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Jeffrey D. Allred, Deseret News
Andres Ramos, left, points out some of the awards his son Andres has earned in the Boy Scout program. Ramos, whose involvement in the program spans from Texas to Mexico and now to Utah, is also a member of the Young Men's general board of The Church of Jesus Christ of Latter-day Saints.

Twenty years ago, Andres and Rita Ramos didn't know anything about Scouting. Now they each put in 30 to 40 hours a week for its cause.

They work tirelessly in the Ogden area for the welfare of the young men.

"If you can get the young men going the right way, it shows that we have a product worth fighting for in the church," Andres said. "Where they are going, that's where the community is going."

Rita directs all of the Spanish-speaking training in the Ogden area. She also serves a great deal with the young men in her home ward. Andres works with the Young Men program in their home ward while also serving on the Young Men's general board for The Church of Jesus Christ of Latter-day Saints.

Andres helped start Scout troops in Dallas and in San Angelo, Texas, in the late 1980s. He also worked on establishing a troop in Monterrey, Mexico, while living there with his family. But it wasn't until moving to Utah that he and Rita became immersed in the organization.

"Here is where the Lord just opened up the doors and our hearts opened up," said Andres, who credits his son Andres' initiation into Scouting as one of the major factors that led to his involvement. "He got ready for Boy Scouting, and that took Mom and Dad deep, deep, deep into the waters of Scouting."

Several years ago, the Ramoses were asked to work with the 18 boys who attended six different branches in Ogden. At least 12 of those boys went on to earn the rank of Eagle Scout.

One of the primary reasons that Andres and Rita work so hard for the Scouting program is to keep the young men out of trouble. They have specifically worked to recruit into Scout troops boys who come from troubled homes or have gang involvement. After working to "sell" the boys on the idea of Scouting, the young men tend to latch on to the activities and camaraderie.

"A lot of them like it, because it's something to do," Rita said. "(With Scouting) they can still be cool. Sometimes people give these kids a hard time because of the way they dress. But they're good kids; they just need help."

One young man who came from a difficult background recently attended a high adventure leadership camp. At the concluding meeting of the camp, he arose to speak but was overcome with emotion.

"He choked up and he could not even talk because he was changed. His spirit was changed," Andres said. "He epitomized the whole spirit of the course. All of a sudden I have hope that he will go on a mission."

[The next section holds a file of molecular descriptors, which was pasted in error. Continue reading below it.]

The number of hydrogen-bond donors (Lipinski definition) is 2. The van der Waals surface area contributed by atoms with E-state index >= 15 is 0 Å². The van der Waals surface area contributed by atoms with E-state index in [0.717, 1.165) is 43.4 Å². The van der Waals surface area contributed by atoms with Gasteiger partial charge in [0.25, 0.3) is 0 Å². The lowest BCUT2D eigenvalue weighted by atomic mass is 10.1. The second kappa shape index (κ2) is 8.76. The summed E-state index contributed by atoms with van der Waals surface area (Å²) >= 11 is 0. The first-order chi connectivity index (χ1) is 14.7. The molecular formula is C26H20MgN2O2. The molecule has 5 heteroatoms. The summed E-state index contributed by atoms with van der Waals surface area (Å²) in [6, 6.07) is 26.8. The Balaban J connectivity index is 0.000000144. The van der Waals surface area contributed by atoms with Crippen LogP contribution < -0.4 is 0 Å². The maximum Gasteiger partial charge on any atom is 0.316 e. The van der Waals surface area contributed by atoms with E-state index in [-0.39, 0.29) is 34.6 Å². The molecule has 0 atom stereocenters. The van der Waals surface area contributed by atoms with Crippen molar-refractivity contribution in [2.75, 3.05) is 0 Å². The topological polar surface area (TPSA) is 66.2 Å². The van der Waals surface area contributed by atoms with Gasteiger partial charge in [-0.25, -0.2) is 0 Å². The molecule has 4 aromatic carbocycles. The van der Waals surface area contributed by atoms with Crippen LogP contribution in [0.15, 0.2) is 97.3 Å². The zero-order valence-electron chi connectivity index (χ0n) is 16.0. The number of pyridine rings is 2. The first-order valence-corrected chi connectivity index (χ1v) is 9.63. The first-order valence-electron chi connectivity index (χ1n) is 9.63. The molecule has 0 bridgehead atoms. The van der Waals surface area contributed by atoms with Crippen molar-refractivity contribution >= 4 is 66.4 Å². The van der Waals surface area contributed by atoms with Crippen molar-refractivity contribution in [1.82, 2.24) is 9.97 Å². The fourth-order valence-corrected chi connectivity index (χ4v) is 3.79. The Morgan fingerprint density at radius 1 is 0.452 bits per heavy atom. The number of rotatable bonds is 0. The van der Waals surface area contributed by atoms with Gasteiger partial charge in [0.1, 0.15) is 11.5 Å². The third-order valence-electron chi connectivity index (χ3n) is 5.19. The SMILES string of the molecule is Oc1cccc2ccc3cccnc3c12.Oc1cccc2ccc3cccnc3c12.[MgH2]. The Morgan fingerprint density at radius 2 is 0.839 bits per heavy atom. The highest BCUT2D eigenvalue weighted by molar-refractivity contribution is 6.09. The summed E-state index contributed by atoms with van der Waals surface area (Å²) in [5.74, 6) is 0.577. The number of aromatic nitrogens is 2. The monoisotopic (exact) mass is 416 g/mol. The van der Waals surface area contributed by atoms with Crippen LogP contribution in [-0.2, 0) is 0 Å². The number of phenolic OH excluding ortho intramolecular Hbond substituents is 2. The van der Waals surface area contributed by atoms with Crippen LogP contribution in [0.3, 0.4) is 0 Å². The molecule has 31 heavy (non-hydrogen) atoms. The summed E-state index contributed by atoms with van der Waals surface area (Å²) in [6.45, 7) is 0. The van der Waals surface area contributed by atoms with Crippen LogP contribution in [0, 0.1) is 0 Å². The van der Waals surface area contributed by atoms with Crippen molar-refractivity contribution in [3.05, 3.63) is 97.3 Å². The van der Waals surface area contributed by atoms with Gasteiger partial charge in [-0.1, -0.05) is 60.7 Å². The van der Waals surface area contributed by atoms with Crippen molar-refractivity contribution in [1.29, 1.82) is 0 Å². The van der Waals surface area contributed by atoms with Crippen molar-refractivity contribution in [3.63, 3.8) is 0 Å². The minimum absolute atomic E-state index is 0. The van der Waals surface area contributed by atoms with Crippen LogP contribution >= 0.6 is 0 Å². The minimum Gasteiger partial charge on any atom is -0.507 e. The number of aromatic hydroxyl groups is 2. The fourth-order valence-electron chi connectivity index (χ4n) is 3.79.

The Ramoses strive to prepare young men for full-time missionary service. For them, there is no better way to do that than through Scouting.

"It shows them how to be a good missionary," Andres said. "It teaches people skills. Scouting helps us put missionaries out there and will give them experiences to make them better missionaries."

Said Rita: "After they have some success Scouting, they believe they can go on missions."

Their idea of Scouting goes beyond courts of honor and camping in the Uinta Mountains. As they work each day, Andres and Rita remember the big picture.

"We're not doing Scouting for Scouting's sake," Andres said. "We're doing it for the benefit of families and the community. We Scout for the increased (church) activity that will make them better people."

They also hope their efforts will erode biases that people may have toward the Hispanic community.

"(Scouting) unites people with the community; it unites people under one flag," Andres said. "That's the flag of all of us. And they're actually doing something for the community with their service projects."

Andres and Rita try to "showcase" their Scouts. They require that the boys attend meetings and activities in uniform. The Scouts in their branch will carry a banner in the Ogden 24th of July parade today.

Andres and Rita also provide the Scouts with community service opportunities, such as landscaping in a park or painting fire hydrants.

"People think all Hispanics are gangbangers, but they're not," Rita said. "I want the people of the community to see that there are Hispanics here doing some good."

Andres said the major elements of Scouting are found in the Hispanic culture. He specifically mentioned that the frontiersmanship, folklore and military components of Scouting can all be found among Hispanics.

"(Some leaders) don't see the benefits," Rita said. "There are so many benefits to this whole movement. You can't think of it as a program. You have to see the face of the boys."

The couple is working to prepare Ogden's first bilingual Wood Badge training to take place in September. Their advice for current or future leaders is to make an effort and put in the time for Scouting.

When first called to work with the Scouts, Rita thought that success was not possible. Their perspectives have since changed.

"We believe in Scouting by faith," Andres said. "We feel that the Lord's involved. If you don't believe the Lord's involved, quit and go home."

Said Rita: "I know it's hard, but we're talking about our kids. Vale la pena."


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